Throughout his career, British designer Max Lamb has been successfully developing what he calls ‘a trial and error approach to design’. His penchant for material research and his hands-on attitude, mixing design and making, has given him the ability to instinctively understand the potential and properties of any material, and to be versatile in their use. Lamb’s approach to each design doesn't start with a sketch on paper, but with experimenting with a specific material, understanding its personality to achieve an object celebrating its properties. His design methods have often been described as ‘prehistoric’; the creative process is reflected in the final object, which exemplifies handiwork as much as design thinking.

Lamb graduated from Royal College of art in 2006, setting up his studio in London shortly after. From the start, he has been working with galleries and brands to bring his multifaceted vision to life. One of Lamb’s better-known projects, ‘Exercises in Seating’, perfectly demonstrate his wide-ranging interest and creative prowess: in 2015, he showed a collection of 41 chairs he had created over the previous decade, featuring pieces such as plywood compositions, carved foam seats, wood blocks and stone, and metal arrangements. Displayed in a circle, the collection demonstrated Lamb’s versatility and his ability to reinvent the most mundane of domestic furniture objects.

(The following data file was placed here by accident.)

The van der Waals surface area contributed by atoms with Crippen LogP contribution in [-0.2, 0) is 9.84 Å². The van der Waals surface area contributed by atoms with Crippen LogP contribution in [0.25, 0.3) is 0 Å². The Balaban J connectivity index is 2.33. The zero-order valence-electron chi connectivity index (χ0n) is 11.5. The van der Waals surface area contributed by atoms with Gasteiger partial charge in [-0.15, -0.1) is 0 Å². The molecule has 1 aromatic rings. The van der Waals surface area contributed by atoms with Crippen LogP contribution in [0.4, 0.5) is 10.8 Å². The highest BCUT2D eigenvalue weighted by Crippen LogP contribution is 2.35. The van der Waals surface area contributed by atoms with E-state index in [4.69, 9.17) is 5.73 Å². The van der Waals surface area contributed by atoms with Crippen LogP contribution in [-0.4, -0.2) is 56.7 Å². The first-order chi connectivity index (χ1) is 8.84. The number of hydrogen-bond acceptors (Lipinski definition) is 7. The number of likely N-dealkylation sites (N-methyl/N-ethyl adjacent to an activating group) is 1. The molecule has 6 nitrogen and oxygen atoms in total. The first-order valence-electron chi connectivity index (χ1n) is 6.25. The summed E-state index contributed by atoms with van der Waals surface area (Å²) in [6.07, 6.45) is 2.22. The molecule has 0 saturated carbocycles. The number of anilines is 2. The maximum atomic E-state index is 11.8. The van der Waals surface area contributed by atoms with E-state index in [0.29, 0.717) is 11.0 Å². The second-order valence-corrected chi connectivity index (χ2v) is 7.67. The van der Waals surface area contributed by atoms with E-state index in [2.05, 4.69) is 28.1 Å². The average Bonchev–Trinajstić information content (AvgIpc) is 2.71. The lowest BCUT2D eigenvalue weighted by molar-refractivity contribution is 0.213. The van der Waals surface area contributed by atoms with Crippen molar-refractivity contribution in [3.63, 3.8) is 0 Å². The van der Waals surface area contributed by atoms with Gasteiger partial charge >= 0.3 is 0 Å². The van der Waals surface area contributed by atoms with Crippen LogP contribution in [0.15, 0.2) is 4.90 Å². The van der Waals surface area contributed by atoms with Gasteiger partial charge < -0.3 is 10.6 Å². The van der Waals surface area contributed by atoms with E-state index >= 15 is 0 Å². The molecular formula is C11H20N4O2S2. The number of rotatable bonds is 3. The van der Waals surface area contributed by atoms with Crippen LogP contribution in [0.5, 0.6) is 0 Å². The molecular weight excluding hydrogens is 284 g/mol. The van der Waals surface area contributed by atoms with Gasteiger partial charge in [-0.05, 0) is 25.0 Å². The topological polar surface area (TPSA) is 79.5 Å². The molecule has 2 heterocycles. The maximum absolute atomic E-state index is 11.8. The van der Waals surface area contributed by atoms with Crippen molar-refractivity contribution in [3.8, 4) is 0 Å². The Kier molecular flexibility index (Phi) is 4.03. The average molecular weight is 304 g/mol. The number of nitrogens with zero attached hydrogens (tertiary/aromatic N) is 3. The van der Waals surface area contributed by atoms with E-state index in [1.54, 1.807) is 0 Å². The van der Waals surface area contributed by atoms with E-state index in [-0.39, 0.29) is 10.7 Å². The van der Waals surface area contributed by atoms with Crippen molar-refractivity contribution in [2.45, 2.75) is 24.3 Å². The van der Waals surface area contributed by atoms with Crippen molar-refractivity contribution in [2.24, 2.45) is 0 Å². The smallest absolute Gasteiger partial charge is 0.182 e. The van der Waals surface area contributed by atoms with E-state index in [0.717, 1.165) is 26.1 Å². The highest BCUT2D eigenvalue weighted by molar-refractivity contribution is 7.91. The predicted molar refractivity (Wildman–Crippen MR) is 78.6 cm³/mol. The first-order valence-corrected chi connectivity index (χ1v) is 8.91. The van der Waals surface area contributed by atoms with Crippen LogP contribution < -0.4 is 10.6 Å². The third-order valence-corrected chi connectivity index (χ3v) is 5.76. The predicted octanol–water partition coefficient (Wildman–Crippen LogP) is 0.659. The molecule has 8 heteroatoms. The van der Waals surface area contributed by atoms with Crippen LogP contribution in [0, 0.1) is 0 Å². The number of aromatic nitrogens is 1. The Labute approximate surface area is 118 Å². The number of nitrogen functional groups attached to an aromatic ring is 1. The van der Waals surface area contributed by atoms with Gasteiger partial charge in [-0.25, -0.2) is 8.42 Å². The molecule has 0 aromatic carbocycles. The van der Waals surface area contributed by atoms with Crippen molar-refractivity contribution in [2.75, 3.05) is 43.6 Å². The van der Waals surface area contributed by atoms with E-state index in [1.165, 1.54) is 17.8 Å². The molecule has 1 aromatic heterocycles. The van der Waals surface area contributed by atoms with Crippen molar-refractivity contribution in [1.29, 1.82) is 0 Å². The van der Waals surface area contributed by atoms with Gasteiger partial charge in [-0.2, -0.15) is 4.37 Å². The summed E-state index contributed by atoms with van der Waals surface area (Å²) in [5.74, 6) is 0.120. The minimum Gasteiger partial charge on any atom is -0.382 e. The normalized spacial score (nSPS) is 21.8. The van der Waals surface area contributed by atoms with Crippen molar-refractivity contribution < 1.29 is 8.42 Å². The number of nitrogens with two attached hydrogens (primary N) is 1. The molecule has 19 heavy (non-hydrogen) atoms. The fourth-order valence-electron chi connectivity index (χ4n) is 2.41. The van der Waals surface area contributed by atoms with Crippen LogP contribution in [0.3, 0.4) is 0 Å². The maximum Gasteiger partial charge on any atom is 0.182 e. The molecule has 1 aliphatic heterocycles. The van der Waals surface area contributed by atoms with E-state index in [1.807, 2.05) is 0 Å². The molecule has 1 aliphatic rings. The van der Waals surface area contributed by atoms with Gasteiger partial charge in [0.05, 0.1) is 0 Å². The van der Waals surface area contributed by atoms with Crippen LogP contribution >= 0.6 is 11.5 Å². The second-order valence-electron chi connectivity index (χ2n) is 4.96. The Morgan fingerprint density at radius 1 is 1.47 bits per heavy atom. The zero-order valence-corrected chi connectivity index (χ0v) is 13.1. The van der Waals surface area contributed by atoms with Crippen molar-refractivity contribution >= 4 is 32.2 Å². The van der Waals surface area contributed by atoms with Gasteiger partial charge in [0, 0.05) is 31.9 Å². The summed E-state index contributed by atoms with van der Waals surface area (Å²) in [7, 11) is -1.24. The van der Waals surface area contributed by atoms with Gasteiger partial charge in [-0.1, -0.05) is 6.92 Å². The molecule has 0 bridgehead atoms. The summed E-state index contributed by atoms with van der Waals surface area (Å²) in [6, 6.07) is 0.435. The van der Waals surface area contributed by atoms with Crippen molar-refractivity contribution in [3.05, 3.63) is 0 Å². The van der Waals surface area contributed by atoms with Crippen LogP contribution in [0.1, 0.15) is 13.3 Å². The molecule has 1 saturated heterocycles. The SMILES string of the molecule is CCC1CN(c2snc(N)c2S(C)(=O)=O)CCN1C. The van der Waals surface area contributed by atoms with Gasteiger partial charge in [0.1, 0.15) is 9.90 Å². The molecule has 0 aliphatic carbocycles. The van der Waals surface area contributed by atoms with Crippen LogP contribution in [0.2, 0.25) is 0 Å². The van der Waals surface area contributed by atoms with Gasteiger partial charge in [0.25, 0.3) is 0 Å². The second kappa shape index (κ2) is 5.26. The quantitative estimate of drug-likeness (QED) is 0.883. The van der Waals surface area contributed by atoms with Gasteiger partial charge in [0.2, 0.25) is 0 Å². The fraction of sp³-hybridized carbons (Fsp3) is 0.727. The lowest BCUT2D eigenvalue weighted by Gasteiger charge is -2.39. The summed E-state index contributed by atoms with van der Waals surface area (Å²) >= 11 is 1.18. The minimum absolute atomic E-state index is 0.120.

Alongside his more personal creations, Lamb has also been applying this experimental method in collaboration with international brands, successfully combining his material concern with larger scale industrial production. In 2014, he collaborated with creative entrepreneur Brent Dzekciorius to create DZEK, an engineered terrazzo surface, later developed into a collection of bathroom furniture. More recently, he worked with Stoke-on-Trent ceramic manufacturer 1882 Ltd on a series of vessels mimicking basalt stone, made using industrial craftsmanship techniques. In collaboration with Danish textile authority Kvadrat, he also worked on a set of benches using the newly-developed Kvadrat Really board (made from recycled fabrics), testing the limits of the material and devising clever folding techniques which resulted in 18 different designs, all created from a flat board.


For Valextra, he designed a new Hong Kong boutique this year, drawing from the company’s Italian heritage, combined with his own material expertise. To bring the space to life, Lamb chose Venetian Terrazzo, which he used all over the space, covering it from floor to ceiling and creating a multidimensional space where the leather goods form precious pops of color on the discrete surface.



New Valextra Boutique in Hong Kong - Harbour City

V: What was your first encounter with design?